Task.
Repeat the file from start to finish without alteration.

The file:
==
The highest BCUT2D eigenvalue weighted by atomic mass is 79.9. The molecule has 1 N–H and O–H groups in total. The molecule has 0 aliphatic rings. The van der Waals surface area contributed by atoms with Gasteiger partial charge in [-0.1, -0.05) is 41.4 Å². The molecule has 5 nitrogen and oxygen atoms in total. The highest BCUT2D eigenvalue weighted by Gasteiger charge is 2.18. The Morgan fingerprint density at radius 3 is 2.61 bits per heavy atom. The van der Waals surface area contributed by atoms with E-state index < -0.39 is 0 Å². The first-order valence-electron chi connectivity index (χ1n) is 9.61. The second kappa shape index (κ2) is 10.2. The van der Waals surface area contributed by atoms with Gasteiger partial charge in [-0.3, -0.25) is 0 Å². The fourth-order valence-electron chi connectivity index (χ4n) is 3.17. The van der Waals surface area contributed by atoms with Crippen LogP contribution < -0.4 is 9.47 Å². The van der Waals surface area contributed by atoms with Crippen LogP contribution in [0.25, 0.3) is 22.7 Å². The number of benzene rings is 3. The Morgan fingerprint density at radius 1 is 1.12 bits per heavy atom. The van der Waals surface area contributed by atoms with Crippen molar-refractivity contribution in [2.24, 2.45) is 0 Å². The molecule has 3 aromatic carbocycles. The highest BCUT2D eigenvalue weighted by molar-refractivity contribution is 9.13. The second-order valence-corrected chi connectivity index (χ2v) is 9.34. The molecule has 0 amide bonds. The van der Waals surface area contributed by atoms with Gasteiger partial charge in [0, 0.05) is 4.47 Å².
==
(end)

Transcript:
The highest BCUT2D eigenvalue weighted by atomic mass is 79.9. The molecule has 1 N–H and O–H groups in total. The molecule has 0 aliphatic rings. The van der Waals surface area contributed by atoms with Gasteiger partial charge in [-0.1, -0.05) is 41.4 Å². The molecule has 5 nitrogen and oxygen atoms in total. The highest BCUT2D eigenvalue weighted by Gasteiger charge is 2.18. The Morgan fingerprint density at radius 3 is 2.61 bits per heavy atom. The van der Waals surface area contributed by atoms with E-state index < -0.39 is 0 Å². The first-order valence-electron chi connectivity index (χ1n) is 9.61. The second kappa shape index (κ2) is 10.2. The van der Waals surface area contributed by atoms with Gasteiger partial charge in [-0.3, -0.25) is 0 Å². The fourth-order valence-electron chi connectivity index (χ4n) is 3.17. The van der Waals surface area contributed by atoms with Crippen LogP contribution < -0.4 is 9.47 Å². The van der Waals surface area contributed by atoms with Crippen LogP contribution in [0.25, 0.3) is 22.7 Å². The number of benzene rings is 3. The Morgan fingerprint density at radius 1 is 1.12 bits per heavy atom. The van der Waals surface area contributed by atoms with Crippen molar-refractivity contribution in [2.24, 2.45) is 0 Å². The molecule has 3 aromatic carbocycles. The highest BCUT2D eigenvalue weighted by molar-refractivity contribution is 9.13. The second-order valence-corrected chi connectivity index (χ2v) is 9.34. The molecule has 0 amide bonds. The van der Waals surface area contributed by atoms with Gasteiger partial charge in [0, 0.05) is 4.47 Å².